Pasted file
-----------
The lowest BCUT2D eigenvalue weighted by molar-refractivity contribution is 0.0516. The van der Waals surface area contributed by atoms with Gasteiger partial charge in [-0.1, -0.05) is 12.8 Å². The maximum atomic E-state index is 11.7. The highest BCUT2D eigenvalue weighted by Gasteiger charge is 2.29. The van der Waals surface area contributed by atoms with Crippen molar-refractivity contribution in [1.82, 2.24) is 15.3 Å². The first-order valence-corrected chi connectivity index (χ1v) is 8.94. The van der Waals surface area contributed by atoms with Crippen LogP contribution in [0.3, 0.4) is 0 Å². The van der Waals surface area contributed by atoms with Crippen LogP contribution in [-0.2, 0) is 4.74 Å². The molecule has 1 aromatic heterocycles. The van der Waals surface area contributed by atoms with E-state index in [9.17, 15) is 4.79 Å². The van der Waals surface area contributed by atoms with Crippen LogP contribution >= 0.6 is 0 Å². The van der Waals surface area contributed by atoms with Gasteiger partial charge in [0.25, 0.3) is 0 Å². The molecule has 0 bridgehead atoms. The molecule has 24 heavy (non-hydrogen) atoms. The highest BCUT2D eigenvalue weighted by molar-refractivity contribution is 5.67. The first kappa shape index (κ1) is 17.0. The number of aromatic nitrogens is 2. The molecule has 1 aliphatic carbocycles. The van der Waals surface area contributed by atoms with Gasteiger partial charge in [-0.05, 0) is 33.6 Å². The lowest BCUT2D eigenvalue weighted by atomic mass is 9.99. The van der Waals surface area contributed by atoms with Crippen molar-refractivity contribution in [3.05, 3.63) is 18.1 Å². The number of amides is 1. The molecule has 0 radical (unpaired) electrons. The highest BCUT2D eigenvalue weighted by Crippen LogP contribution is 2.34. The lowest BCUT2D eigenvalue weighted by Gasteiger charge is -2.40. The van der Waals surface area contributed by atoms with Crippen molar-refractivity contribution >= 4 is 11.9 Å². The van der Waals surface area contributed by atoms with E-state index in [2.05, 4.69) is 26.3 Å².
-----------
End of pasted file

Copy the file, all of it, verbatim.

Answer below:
The lowest BCUT2D eigenvalue weighted by molar-refractivity contribution is 0.0516. The van der Waals surface area contributed by atoms with Gasteiger partial charge in [-0.1, -0.05) is 12.8 Å². The maximum atomic E-state index is 11.7. The highest BCUT2D eigenvalue weighted by Gasteiger charge is 2.29. The van der Waals surface area contributed by atoms with Crippen molar-refractivity contribution in [1.82, 2.24) is 15.3 Å². The first-order valence-corrected chi connectivity index (χ1v) is 8.94. The van der Waals surface area contributed by atoms with Crippen LogP contribution in [0.3, 0.4) is 0 Å². The van der Waals surface area contributed by atoms with Crippen LogP contribution in [-0.2, 0) is 4.74 Å². The molecule has 1 aromatic heterocycles. The van der Waals surface area contributed by atoms with E-state index in [9.17, 15) is 4.79 Å². The van der Waals surface area contributed by atoms with Crippen LogP contribution >= 0.6 is 0 Å². The van der Waals surface area contributed by atoms with Gasteiger partial charge in [0.25, 0.3) is 0 Å². The molecule has 0 bridgehead atoms. The molecule has 24 heavy (non-hydrogen) atoms. The highest BCUT2D eigenvalue weighted by molar-refractivity contribution is 5.67. The first kappa shape index (κ1) is 17.0. The number of aromatic nitrogens is 2. The molecule has 1 aliphatic carbocycles. The van der Waals surface area contributed by atoms with Gasteiger partial charge in [-0.05, 0) is 33.6 Å². The lowest BCUT2D eigenvalue weighted by atomic mass is 9.99. The van der Waals surface area contributed by atoms with Crippen molar-refractivity contribution in [3.05, 3.63) is 18.1 Å². The number of amides is 1. The molecule has 0 radical (unpaired) electrons. The highest BCUT2D eigenvalue weighted by Crippen LogP contribution is 2.34. The lowest BCUT2D eigenvalue weighted by Gasteiger charge is -2.40. The van der Waals surface area contributed by atoms with Crippen molar-refractivity contribution >= 4 is 11.9 Å². The van der Waals surface area contributed by atoms with E-state index in [2.05, 4.69) is 26.3 Å².